How to Sell Your Used College Textbooks | Top Universities

How to Sell Your Used College Textbooks

By Guest Writer

Updated September 22, 2015 Updated September 22, 2015

Guest post: Alison Blankenship

That thick, heavy statistical learning theory tome would make a great doorstop, right? At the end of a semester, most students are left with a ton of used textbooks they will probably never crack open again. Selling used textbooks is a great way to unclutter your dorm, lighten the load in your backpack, and add a few bucks to your pizza fund.

Believe it or not, there is a strategy to selling used textbooks. Here are some of the most common questions that students ask: 

Student with books

  • When is the best time to sell used textbooks?
  • Where should I sell college textbooks?
  • How much should I expect to get back?
  • What if I’ve made notes in the margins?

These are all important things to consider, but they don’t have to feel overwhelming. Selling used textbooks is easier and more profitable than you might imagine, if you keep the following pointers in mind:

When to sell college textbooks

First, ask yourself if it’s the right time to sell your used textbooks. How much you get back depends on when you put them on the market. If classes are just starting, there will be a lot of students interested in purchasing used texts. The end of the semester might not be as profitable, since classes are ending.

As a rule, a textbook’s value plunges during the summer, and then skyrockets when school comes back into session. Unload your books just before the next semester begins, instead of waiting a few years or until you’ve graduated. The price of college textbooks can decrease over longer periods of time, especially when publishers release newer editions.

What to do before you sell 

Just like putting a used car on the market, you’ll get more money back if your book is in mint condition. Bookstores understand that college students highlight paragraphs, dog-ear pages and make notes in the margins. But that doesn’t mean everyone will be keen to see all those doodles you scrawled when your professor was droning on about that time he backpacked to Amsterdam.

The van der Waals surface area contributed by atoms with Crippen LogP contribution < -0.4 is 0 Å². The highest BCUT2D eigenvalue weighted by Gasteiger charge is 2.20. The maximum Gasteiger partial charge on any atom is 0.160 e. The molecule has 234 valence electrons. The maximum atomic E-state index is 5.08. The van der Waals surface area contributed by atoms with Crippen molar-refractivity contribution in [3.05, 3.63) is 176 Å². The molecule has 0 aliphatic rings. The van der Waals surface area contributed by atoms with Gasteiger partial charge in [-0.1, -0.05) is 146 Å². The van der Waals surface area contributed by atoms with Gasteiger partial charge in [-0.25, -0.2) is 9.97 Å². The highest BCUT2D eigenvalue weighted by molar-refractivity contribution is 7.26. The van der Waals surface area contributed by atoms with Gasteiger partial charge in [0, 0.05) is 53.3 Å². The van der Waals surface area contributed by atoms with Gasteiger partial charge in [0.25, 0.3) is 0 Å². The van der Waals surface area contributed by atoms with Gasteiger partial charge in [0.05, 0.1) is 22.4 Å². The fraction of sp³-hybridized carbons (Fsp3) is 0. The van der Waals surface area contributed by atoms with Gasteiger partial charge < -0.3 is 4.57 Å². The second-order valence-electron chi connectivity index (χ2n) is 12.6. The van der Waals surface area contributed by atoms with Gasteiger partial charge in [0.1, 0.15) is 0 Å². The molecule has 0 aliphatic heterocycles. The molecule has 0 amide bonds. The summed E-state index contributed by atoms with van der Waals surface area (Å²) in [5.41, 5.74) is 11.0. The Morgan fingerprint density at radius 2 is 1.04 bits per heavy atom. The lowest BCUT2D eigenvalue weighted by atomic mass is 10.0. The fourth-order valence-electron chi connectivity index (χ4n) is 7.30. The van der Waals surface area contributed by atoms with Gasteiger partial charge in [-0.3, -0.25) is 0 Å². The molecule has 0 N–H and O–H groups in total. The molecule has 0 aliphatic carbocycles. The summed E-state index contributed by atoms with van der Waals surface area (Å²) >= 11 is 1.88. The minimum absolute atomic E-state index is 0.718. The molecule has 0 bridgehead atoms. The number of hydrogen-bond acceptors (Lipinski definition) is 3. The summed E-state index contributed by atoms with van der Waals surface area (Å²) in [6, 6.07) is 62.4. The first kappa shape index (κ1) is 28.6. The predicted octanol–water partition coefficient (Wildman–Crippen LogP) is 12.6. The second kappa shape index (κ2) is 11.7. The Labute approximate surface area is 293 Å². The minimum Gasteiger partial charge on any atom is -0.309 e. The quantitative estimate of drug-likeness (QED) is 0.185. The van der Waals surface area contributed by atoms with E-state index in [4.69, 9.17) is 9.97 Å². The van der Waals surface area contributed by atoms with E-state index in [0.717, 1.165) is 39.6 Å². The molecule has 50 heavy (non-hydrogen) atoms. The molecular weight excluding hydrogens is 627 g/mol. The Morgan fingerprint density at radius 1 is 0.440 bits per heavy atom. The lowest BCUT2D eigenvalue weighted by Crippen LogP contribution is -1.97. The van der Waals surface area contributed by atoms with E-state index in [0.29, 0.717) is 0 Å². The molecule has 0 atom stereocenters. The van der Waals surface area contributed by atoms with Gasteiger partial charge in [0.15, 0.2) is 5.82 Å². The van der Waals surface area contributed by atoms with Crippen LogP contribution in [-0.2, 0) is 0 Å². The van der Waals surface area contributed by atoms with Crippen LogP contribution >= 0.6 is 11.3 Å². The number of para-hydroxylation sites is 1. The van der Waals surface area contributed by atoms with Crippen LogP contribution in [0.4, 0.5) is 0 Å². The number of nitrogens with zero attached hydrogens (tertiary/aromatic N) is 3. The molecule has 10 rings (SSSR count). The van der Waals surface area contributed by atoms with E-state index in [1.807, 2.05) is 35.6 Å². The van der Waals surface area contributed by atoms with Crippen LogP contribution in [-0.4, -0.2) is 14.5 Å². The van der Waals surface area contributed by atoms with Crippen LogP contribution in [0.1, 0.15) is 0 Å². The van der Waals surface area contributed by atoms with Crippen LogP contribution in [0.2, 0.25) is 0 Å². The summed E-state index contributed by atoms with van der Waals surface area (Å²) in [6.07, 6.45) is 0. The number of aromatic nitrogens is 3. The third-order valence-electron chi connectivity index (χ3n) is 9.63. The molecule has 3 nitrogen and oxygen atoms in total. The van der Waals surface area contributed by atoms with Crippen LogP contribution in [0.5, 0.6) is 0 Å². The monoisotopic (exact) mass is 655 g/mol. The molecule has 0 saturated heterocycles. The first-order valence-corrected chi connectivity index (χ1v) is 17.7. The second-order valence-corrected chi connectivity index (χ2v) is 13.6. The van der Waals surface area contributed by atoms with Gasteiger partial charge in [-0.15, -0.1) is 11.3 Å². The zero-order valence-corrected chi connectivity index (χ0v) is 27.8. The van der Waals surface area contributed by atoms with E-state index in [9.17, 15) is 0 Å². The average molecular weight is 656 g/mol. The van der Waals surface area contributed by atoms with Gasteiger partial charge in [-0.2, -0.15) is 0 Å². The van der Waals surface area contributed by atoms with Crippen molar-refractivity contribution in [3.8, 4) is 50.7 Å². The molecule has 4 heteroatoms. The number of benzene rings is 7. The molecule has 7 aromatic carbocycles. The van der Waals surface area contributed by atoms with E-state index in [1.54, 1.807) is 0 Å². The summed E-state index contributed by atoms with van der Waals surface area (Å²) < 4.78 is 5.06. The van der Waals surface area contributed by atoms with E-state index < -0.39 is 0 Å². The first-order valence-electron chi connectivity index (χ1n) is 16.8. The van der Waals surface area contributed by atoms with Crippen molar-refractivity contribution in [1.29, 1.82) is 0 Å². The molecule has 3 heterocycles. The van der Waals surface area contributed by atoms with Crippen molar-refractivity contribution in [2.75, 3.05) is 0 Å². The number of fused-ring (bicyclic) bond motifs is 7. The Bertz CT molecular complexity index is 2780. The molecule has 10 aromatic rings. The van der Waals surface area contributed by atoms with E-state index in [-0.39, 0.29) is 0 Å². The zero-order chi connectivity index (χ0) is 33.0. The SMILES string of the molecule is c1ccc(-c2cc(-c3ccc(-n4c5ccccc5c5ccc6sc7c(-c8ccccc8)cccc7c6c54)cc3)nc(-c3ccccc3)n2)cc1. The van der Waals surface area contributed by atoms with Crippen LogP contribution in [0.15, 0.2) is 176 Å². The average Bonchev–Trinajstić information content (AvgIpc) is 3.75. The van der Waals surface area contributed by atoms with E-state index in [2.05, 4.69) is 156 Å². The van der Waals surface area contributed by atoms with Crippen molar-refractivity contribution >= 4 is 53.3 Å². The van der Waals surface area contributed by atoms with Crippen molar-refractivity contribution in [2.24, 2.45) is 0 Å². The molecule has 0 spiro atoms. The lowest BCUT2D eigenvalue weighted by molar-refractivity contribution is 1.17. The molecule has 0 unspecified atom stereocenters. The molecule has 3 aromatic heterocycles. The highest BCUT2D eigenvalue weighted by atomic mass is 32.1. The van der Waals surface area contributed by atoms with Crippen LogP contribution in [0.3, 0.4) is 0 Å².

Try to clean the pages as much as you can without causing further damage. Then, when the next semester kicks off, use painter’s tape to protect the bindings and covers on your books. Instead of writing directly onto the pages, scribble notes on small pieces of adhesive paper, to keep your books in impressive condition until it’s time to sell.

Benefits to selling used textbooks on campus

Most universities have their own bookstores, or are located close to a store that will deal in selling used textbooks. There’s minimal hassle with this option, as students won’t have to worry about getting to a post office to ship their items to an online buyer. Unfortunately, the profits are often considerably less than going through an online marketplace – unless you’re getting rid of a used paperback.

If you’re going to sell your college textbooks to a bookstore during buyback season, make sure you get there early. The longer you wait while buybacks are at their peak, the more likely it is that you’ll find bookstores have reached their quotas and are no longer to offer you a good price.

Benefits to selling college textbooks online 

The virtual textbook market can be highly competitive, but selling college textbooks online has quickly become the preferred alternative for most students, because it allows you to offer your books to a wider group of potential buyers.

Browse the internet to find other items that are similar to the one you’re offering, so you can set your prices competitively. A quick way to do this is to jot down the ISBN of your book, and then search for it on an aggregate site that will list pricing from several buyers. Some students use this to get an idea of the item’s value before posting it online or selling it to a friend. This allows you to set your price and target prospective students that live nearby.

Once you’ve settled on a site to list your book, be upfront about the item’s condition. Then, pack it in a padded box or envelope, and use media mail to send it at a cheap rate.

To conclude, you’ve likely spent a lot on textbooks, so why not maximize your financial return? The sale of a used book can get you a little extra pocket change, and help your classmates, who also want to save cash by buying secondhand.

Alison Blankenship helps in the marketing department at TextbookRush. Alison uses her six years of work experience and her past college experience to help improve user engagement and simplicity for college students.

This article was originally published in September 2015 .

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